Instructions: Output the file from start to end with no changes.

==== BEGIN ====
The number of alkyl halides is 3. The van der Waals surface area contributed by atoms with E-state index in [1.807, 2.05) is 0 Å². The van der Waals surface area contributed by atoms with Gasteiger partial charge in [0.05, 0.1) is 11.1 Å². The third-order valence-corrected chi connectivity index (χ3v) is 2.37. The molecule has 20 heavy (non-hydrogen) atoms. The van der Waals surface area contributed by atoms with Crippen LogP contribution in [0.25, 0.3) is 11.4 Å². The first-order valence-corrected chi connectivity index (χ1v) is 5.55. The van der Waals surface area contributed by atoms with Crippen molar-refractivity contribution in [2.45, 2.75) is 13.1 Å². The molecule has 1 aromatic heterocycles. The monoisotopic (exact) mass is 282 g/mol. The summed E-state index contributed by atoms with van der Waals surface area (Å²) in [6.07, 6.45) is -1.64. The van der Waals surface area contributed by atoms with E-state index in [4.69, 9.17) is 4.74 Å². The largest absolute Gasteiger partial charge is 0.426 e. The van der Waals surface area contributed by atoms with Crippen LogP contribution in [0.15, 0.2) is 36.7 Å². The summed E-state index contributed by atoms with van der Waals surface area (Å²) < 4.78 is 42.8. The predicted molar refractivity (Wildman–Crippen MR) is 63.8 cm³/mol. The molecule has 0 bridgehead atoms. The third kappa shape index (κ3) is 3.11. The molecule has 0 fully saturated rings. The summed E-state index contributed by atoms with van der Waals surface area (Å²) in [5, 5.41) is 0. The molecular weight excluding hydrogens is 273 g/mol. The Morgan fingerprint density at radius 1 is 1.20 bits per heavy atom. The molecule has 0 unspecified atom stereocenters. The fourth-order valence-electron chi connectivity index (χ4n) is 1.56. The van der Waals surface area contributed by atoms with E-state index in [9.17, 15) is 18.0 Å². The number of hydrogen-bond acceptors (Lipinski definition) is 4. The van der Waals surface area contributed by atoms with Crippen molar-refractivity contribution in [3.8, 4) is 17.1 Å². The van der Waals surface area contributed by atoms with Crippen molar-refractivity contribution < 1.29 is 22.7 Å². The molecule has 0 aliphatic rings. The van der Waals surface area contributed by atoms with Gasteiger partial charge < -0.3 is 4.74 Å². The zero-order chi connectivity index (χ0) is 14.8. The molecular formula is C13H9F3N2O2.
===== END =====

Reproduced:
The number of alkyl halides is 3. The van der Waals surface area contributed by atoms with E-state index in [1.807, 2.05) is 0 Å². The van der Waals surface area contributed by atoms with Gasteiger partial charge in [0.05, 0.1) is 11.1 Å². The third-order valence-corrected chi connectivity index (χ3v) is 2.37. The molecule has 20 heavy (non-hydrogen) atoms. The van der Waals surface area contributed by atoms with Crippen LogP contribution in [0.25, 0.3) is 11.4 Å². The first-order valence-corrected chi connectivity index (χ1v) is 5.55. The van der Waals surface area contributed by atoms with Crippen molar-refractivity contribution in [2.45, 2.75) is 13.1 Å². The molecule has 1 aromatic heterocycles. The monoisotopic (exact) mass is 282 g/mol. The summed E-state index contributed by atoms with van der Waals surface area (Å²) in [6.07, 6.45) is -1.64. The van der Waals surface area contributed by atoms with E-state index in [4.69, 9.17) is 4.74 Å². The largest absolute Gasteiger partial charge is 0.426 e. The van der Waals surface area contributed by atoms with Crippen LogP contribution in [0.15, 0.2) is 36.7 Å². The summed E-state index contributed by atoms with van der Waals surface area (Å²) < 4.78 is 42.8. The predicted molar refractivity (Wildman–Crippen MR) is 63.8 cm³/mol. The molecule has 0 bridgehead atoms. The third kappa shape index (κ3) is 3.11. The molecule has 0 fully saturated rings. The summed E-state index contributed by atoms with van der Waals surface area (Å²) in [5, 5.41) is 0. The molecular weight excluding hydrogens is 273 g/mol. The Morgan fingerprint density at radius 1 is 1.20 bits per heavy atom. The molecule has 0 unspecified atom stereocenters. The fourth-order valence-electron chi connectivity index (χ4n) is 1.56. The van der Waals surface area contributed by atoms with E-state index in [9.17, 15) is 18.0 Å². The number of hydrogen-bond acceptors (Lipinski definition) is 4. The van der Waals surface area contributed by atoms with Crippen molar-refractivity contribution in [3.8, 4) is 17.1 Å². The van der Waals surface area contributed by atoms with Crippen molar-refractivity contribution < 1.29 is 22.7 Å². The molecule has 0 aliphatic rings. The van der Waals surface area contributed by atoms with Gasteiger partial charge < -0.3 is 4.74 Å². The zero-order chi connectivity index (χ0) is 14.8. The molecular formula is C13H9F3N2O2.